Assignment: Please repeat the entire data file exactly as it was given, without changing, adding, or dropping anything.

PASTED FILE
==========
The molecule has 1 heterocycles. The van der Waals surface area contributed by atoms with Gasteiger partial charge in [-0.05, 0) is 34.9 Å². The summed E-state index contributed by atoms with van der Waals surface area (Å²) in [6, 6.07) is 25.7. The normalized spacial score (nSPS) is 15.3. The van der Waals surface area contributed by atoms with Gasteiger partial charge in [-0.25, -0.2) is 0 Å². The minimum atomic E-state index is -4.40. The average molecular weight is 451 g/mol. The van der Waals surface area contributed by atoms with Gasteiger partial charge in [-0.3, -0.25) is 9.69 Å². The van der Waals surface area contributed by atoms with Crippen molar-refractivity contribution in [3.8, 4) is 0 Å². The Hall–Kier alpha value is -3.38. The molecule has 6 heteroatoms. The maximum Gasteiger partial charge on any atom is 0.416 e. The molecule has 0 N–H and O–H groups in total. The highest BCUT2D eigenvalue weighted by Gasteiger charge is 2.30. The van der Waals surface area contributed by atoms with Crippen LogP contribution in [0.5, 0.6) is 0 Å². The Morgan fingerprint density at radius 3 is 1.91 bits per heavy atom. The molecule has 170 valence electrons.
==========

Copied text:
The molecule has 1 heterocycles. The van der Waals surface area contributed by atoms with Gasteiger partial charge in [-0.05, 0) is 34.9 Å². The summed E-state index contributed by atoms with van der Waals surface area (Å²) in [6, 6.07) is 25.7. The normalized spacial score (nSPS) is 15.3. The van der Waals surface area contributed by atoms with Gasteiger partial charge in [-0.25, -0.2) is 0 Å². The minimum atomic E-state index is -4.40. The average molecular weight is 451 g/mol. The van der Waals surface area contributed by atoms with Gasteiger partial charge in [-0.3, -0.25) is 9.69 Å². The van der Waals surface area contributed by atoms with Crippen molar-refractivity contribution in [3.8, 4) is 0 Å². The Hall–Kier alpha value is -3.38. The molecule has 6 heteroatoms. The maximum Gasteiger partial charge on any atom is 0.416 e. The molecule has 0 N–H and O–H groups in total. The highest BCUT2D eigenvalue weighted by Gasteiger charge is 2.30. The van der Waals surface area contributed by atoms with Crippen LogP contribution in [0.5, 0.6) is 0 Å². The Morgan fingerprint density at radius 3 is 1.91 bits per heavy atom. The molecule has 170 valence electrons.